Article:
Television

Blue Bloods Fans Hoping for a Cancelation Reversal Will Be Waiting a Long Time

On April 11, CBS saved S.W.A.T. from cancellation, for the second time no less.

This reprieve came after three characters had already been written out this season. And additional exits may be coming, as it was hinted that Commander Hicks might be departing to take care of his ailing lover on S.W.A.T. Season 7 Episode 9.

So, who exactly will be in the 20 Squad returning for S.W.A.T. Season 8? Hondo, Powell, the new guy who replaced Street, and who else?

Ah, well, that’s a problem for the series’ showrunner and writers this summer. At least salaries for lesser-known actors should be less of a bite on the budget.

One side effect of this surprise rescue of S.W.A.T. is that Blue Bloods fans want their show, now in its 14th and supposedly final season, saved as well.

First off, let’s remember it’s a bad time to be a scripted network series. Just ask fans of Station 19, The Good Doctor, and Young Sheldon, all going down after their current seventh seasons.

The bloodletting actually began back during The CW fire sale, when most of that netlet’s scripted programming was jettioned over a couple of seasons in favor of reality shows and reruns of scripted imports (mainly from Canada).

Following the new contracts with the Writers’ Guild and SAG-AFTRA, the networks followed suit, cleaning house. Unable to win the quality battle against the better-funded streaming services, they opted to find cheaper ways to keep their profit margins.

To continue oversimplifying TV economics, newer series are generally less expensive while long-running shows grow more pricey. And if your fave isn’t part of a franchise, it has no cover.

Networks want to track down a Tracker or have a Fire Country catch fire, in other words.

Absolutely none of these reasons work in favor of Blue Bloods.

Some would argue that the politics of Blue Bloods hurt it. But be serious. The favorite color of the networks isn’t blue or red. It’s green.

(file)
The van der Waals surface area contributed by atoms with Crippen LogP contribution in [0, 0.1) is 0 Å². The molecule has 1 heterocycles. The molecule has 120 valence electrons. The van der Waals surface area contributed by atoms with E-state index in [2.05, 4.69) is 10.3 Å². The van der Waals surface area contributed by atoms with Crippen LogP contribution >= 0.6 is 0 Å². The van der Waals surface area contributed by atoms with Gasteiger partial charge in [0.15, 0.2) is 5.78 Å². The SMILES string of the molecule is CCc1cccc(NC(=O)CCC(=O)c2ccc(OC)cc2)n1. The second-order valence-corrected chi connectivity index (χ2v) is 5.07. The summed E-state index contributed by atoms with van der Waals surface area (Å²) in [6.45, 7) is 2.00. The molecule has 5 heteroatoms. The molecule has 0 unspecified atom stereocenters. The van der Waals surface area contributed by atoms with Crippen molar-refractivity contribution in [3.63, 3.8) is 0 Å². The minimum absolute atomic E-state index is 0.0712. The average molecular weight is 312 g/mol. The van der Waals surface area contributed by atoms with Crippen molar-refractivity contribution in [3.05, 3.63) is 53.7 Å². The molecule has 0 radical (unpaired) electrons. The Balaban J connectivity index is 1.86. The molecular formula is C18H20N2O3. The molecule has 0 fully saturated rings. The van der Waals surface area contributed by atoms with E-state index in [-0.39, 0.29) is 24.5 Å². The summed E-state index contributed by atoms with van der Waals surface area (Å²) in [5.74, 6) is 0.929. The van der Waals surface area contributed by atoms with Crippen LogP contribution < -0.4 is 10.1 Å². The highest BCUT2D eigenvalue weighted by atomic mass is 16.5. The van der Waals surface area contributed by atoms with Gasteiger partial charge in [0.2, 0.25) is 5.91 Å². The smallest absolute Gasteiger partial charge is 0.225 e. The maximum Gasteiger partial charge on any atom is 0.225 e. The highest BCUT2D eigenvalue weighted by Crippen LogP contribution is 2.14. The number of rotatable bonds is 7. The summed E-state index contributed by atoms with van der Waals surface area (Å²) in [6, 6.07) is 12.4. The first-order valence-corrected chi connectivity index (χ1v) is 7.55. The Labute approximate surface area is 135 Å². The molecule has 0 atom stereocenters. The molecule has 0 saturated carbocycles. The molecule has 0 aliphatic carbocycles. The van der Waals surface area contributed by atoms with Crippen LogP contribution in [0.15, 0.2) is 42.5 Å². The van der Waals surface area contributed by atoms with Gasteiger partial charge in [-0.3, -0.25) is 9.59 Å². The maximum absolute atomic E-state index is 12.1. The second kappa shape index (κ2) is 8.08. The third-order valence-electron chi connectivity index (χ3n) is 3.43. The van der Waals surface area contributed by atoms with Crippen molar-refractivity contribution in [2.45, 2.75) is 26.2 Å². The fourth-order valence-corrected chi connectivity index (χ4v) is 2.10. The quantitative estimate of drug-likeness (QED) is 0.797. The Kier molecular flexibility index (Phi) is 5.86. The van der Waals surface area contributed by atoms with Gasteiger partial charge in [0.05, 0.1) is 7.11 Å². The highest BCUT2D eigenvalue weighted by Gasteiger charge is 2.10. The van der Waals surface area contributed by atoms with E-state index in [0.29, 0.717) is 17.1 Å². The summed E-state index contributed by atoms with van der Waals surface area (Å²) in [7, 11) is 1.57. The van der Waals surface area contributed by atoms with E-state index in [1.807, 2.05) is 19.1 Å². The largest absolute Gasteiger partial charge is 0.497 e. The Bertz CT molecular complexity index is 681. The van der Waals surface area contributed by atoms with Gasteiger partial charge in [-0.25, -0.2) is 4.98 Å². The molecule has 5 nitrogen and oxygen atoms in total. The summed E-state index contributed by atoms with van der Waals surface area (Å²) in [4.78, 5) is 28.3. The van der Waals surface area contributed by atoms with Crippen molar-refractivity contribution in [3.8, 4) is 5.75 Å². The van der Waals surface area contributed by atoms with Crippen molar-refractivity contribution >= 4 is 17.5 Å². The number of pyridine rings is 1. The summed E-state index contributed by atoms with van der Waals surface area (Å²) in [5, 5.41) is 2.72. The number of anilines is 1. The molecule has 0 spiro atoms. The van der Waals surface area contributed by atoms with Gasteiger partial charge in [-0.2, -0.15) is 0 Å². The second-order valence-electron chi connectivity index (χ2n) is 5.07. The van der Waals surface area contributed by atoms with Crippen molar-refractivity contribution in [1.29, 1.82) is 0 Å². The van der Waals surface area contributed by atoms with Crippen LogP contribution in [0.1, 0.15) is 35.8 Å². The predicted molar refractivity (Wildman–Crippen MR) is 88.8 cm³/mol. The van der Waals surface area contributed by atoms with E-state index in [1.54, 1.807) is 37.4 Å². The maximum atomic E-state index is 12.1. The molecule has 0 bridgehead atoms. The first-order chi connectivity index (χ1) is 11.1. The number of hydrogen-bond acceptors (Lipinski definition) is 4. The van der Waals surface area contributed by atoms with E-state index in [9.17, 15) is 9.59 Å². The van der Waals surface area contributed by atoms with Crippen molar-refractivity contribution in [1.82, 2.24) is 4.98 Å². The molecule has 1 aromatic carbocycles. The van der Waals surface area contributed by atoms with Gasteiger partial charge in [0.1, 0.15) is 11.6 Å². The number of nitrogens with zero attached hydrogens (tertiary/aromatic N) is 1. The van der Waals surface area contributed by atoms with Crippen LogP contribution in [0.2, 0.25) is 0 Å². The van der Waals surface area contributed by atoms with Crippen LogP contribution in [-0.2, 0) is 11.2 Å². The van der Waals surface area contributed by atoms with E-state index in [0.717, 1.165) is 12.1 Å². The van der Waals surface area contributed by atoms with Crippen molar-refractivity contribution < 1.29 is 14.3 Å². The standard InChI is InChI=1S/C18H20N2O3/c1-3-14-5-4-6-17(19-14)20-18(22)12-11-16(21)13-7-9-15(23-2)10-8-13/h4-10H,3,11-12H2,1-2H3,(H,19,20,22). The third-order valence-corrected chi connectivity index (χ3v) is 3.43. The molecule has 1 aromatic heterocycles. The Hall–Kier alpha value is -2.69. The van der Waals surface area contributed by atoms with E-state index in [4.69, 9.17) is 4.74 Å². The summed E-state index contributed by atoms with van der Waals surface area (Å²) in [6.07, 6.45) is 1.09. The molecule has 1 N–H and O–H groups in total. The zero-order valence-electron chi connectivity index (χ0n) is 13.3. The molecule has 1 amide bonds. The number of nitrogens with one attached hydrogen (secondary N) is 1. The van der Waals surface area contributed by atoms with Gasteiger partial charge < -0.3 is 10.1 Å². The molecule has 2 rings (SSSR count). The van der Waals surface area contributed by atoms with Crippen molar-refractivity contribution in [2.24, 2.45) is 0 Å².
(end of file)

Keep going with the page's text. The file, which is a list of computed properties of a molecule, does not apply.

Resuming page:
One smart move was splitting the final 18 episodes into two blocks, eight now and ten next fall. No one wants to miss the series finale because it aired at the start of a sunny August weekend.

That split also allows producers to kick the can down the road in terms of securing another season. Maybe the ratings might grow enough to pique Paramount’s interest.

However, such a move by NBC did nothing for Magnum P.I. fans other than give them false hope.

So far, Blue Bloods hasn’t been shedding characters such as S.W.A.T. has, which is an intelligent move in case an unlikely renewal happens.

That’s about it for positives in terms of getting renewed.

The most significant obstacle is the changing network financial environment detailed above.

The Blue Bloods cast and crew took a 25 percent pay cut to get CBS to agree to this “final” season in order to wrap everything up in a blue bow. So, that expense card likely can’t get played again.

Reupping S.W.A.T. has reduced the chance of Blue Bloods suddenly being renewed because there is that much less money in the programming budget.

Sure, CBS also canceled CSI: Vegas and So Help Me Todd. However, what it costs to produce a three-season program and a two-season show would not offset the cost of a long-running series such as Blue Bloods.

Also, while Blue Bloods dips into current events to inform its narrative, it’s a family drama before it’s a procedural.

So, what more can viewers learn about the Reagan family that they haven’t already over 13-plus seasons?

Here’s a handful of possibilities:

  • Will Erin and Jamie keep moving up professionally?
  • Will Erin and Danny find love again?
  • Can Danny continue to keep his career from imploding?
  • Will Frank retire or get forced out by the mayor? If so, who will replace him?
  • Will there be a token death in the extended family? If that’s the case, watch out, Henry.

That hardly seems like another whole season’s worth of material. Why, it likely could be addressed during the remainder of Blue Bloods Season 14.

Unlike a younger series such as S.W.A.T., Especially with all those new characters.

The only other option storywise would be to follow the lead of Dick Wolf’s shows and become much more topical — something like Law & Order: The Reagans.

But then it wouldn’t be Blue Bloods anymore, would it? Just like you never see any scenes with Olivia Benson and her squad hanging out together at a bistro after hours.

In any event, it will be this late fall before any renewal miracle could occur. Maybe the ratings will soar (doubtful with its aging viewership), making Paramount think twice, and Blue Bloods will be saved. Again.

In the meantime, there are daily opportunities to revisit what has come before, both on cable and streaming. The good old days really aren’t that far removed.

The next few months, especially during the summer doldrums, would be an excellent chance to make mental notes of the questions you want answered by the series’ conclusion, whenever that may be.

Here’s hoping the show’s producers can stick that landing when the finale does arrive.

Have you been holding out hope that the series may be a last-minute reprieve?

Are you ready to say goodbye to the Reagans?

Dale McGarrigle is a staff writer for TV Fanatic. Follow him on X.

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